02/06/2017 - 14:49

Crowdfunding, saucy branding add spice to Bunsters exports

02/06/2017 - 14:49

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A distinctive recipe, creative product name and a viral crowdfunding campaign have been the key ingredients of success for a local hot sauce business.

Crowdfunding, saucy branding  add spice to Bunsters exports
Renae Bunster’s flagship hot sauce listed on the US Amazon website a few weeks ago. Photo: Attila Csaszar

A distinctive recipe, creative product name and a viral crowdfunding campaign have been the key ingredients of success for a local hot sauce business.

Six years ago, while sunning herself on a beach in Mexico, Renae Bunster came up with a recipe for hot sauce inspired by the tastes of Central America she had encountered during a year of backpacking.

As inspired as she felt, Ms Bunster wrote it off as one of those perfect travel moments, when the world is your oyster and creative ideas percolate freely.

Back in Perth a year later and on the way to reviving her career as a television journalist, Ms Bunster recalled her hot sauce inspiration and decided to brew up a batch for some friends.

They loved it, and encouraged her to produce more.

Whether it was the orange juice, goji berries, coconut sugar or Himalayan pink salt (among other ingredients) that made the sauce so appealing, Ms Bunster soon had to upgrade her eight-litre pot to a 30L version, just to keep up with demand for the 150ml bottles, which sold for $15 each.

When she sold almost 1,000 bottles and took home $12,000 in one weekend at the Perth Chilli Festival in 2013, Ms Bunster knew that she was on to something.

Clever branding for her signature sauce by way of an artfully employed expletive in the name helped drive recognition of the product, which went viral on social media.

The business, called Bunsters, now has more than 200 independent stockists across Australia, a US Food and Drug Administration import approval, and just weeks ago secured a listing on the US Amazon website – reportedly the first for an Australian chilli sauce company.

“It started from my kitchen table and ever since I’ve reinvested the money into bottles, ingredients and creating larger batches,” Ms Bunster told Business News.

“The hot sauce industry has traditionally been male dominated, competing with each other to make a hotter, saltier and more vinegary sauce.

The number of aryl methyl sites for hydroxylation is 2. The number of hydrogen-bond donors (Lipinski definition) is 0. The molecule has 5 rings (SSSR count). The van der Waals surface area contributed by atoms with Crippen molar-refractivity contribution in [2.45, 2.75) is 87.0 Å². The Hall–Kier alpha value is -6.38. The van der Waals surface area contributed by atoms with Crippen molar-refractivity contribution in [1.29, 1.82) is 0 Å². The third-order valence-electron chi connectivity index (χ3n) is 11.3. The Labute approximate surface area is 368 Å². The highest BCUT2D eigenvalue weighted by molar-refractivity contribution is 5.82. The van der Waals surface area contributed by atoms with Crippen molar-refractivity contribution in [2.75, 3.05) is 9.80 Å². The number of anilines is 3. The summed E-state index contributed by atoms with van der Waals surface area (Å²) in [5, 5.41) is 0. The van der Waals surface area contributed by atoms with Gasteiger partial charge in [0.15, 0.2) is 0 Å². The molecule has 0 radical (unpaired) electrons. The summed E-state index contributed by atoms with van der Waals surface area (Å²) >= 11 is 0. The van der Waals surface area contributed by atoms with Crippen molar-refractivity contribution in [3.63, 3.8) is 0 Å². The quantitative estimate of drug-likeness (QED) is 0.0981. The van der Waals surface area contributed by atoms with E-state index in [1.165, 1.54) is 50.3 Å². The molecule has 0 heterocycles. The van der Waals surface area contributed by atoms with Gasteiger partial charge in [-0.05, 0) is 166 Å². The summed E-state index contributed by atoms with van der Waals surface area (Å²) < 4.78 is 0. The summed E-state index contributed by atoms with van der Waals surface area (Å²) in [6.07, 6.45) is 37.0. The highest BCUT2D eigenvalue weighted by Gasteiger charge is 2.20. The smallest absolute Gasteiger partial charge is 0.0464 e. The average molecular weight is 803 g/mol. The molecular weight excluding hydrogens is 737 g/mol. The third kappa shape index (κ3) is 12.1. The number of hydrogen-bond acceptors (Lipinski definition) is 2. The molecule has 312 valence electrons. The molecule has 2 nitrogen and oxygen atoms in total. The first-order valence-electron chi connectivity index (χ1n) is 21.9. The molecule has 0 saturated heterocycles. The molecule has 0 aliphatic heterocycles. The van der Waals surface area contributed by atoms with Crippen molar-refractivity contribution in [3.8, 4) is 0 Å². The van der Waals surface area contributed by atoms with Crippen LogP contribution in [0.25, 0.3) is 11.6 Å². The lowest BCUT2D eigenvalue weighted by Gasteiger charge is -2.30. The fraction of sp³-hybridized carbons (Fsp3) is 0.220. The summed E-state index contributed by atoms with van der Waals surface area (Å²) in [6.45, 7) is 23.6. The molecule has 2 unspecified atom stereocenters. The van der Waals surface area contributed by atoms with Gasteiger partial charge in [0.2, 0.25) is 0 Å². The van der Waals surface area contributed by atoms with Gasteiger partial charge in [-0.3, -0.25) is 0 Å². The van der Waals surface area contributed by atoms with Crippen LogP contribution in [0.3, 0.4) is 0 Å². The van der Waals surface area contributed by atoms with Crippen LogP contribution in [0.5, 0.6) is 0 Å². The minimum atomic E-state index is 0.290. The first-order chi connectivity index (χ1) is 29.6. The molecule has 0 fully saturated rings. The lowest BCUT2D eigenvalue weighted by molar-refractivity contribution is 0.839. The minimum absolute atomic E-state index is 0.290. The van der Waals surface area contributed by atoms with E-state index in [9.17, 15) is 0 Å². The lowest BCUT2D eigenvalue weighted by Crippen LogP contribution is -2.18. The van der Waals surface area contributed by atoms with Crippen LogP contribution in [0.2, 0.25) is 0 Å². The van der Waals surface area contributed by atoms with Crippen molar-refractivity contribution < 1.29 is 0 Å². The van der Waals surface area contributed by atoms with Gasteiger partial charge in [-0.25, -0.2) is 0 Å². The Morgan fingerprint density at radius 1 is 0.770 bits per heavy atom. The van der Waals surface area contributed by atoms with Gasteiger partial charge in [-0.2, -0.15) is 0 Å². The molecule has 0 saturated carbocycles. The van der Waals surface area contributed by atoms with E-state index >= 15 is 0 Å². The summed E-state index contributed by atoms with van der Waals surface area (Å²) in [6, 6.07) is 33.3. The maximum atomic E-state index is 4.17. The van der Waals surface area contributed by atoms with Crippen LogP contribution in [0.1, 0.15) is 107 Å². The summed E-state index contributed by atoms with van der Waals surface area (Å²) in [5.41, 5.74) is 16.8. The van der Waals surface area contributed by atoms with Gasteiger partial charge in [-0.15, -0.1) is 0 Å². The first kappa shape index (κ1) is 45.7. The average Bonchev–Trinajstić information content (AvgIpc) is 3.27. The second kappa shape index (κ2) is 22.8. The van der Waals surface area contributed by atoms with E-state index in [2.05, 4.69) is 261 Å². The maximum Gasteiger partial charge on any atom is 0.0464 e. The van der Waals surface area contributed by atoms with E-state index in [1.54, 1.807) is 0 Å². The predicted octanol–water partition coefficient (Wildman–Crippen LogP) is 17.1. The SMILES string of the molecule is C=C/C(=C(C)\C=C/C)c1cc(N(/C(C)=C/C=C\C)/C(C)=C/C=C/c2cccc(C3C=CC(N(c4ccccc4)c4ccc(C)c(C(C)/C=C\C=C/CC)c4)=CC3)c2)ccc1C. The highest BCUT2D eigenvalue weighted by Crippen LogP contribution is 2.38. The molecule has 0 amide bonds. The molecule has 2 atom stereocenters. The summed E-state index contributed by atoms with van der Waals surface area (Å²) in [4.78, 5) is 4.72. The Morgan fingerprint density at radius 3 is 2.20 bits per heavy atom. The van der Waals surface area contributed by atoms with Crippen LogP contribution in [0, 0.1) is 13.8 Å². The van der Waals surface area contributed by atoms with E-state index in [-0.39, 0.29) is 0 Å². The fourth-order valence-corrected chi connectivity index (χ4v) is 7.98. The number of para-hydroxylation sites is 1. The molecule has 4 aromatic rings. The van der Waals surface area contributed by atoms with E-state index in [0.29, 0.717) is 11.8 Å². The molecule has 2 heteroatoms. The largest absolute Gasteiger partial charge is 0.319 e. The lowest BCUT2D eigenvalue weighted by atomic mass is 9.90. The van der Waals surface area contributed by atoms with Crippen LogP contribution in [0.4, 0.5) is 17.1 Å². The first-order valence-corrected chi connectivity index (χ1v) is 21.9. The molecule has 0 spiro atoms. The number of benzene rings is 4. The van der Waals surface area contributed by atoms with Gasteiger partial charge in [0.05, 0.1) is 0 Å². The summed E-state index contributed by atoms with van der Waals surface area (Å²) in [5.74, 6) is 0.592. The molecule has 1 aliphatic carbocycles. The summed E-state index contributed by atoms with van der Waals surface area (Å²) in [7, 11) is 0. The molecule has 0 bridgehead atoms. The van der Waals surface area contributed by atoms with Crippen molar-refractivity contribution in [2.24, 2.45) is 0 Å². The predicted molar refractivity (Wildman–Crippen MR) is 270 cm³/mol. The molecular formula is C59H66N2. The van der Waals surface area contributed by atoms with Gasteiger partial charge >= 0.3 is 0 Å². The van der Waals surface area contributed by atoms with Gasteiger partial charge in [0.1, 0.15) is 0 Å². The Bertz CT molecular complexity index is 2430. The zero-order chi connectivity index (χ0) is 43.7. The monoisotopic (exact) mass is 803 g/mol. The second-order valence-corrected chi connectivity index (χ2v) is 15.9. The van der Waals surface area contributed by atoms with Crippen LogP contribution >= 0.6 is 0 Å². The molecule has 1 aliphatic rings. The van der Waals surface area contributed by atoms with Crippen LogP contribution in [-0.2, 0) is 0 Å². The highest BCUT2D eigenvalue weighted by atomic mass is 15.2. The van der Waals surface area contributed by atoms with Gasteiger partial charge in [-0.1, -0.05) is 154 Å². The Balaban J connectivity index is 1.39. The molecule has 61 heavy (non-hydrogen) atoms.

“No-one had thought to use coconut sugar because it’s got a low GI, or Himalayan pink salt because it’s full of minerals, which is what I did.

“People will say our sauce is pricey, but it’s worth it.”

In 2015, Ms Bunster launched a crowdfunding campaign on her own website, rather than conventional platforms, to upscale production, fund custom-made high-end bottles to match the premium ingredients, and kick start the business.

She surpassed her original $65,000 target on the way to raising $250,000, and the business has continued to use crowdfunding as a regular source of short-term debt funding for each production batch.

“The amazing thing about crowdfunding is you get all the customers to back you, you don’t get that with a bank,” Ms Bunster said.

“You get attention, you get press and I could see, coming from a journalist background, that the product name could get headlines.

“We’ve had a few doors close in our face because of the hot sauce’s name, but a lot more doors have swung wide open because of it.”

Ms Bunster said she had avoided targeting large supermarket chains due to the expletive on the label, but this had helped her sauce cut through the competitive noise in America – one of the largest producers of hot sauce globally and worth over $1 billion (with hot sauce one of the country’s fastest growing markets, according to a 2017 IBIS World report).

“America is the home of hot sauce, so why do they want an Australian sauce?” Ms Bunster said.

“I made sauce that was healthy and tasty, with a humorous name that struck a chord.

“And I think Americans are just fascinated by the Aussie brand.”

Last Christmas, the business exported its first commercial shipping container (40,000 bottles) under FDA approval into the US.

It currently produces 80,000 bottles from each cooking batch a few times as year at a facility in Melbourne and products are dispatched from a warehouse in Sydney.

“The food processing factories we spoke to in Perth only use dehydrated ingredients,” she said.

“They’ll use carrot powder that’s been sitting on the shelf that they just add water to. We only use fresh, whole ingredients.”

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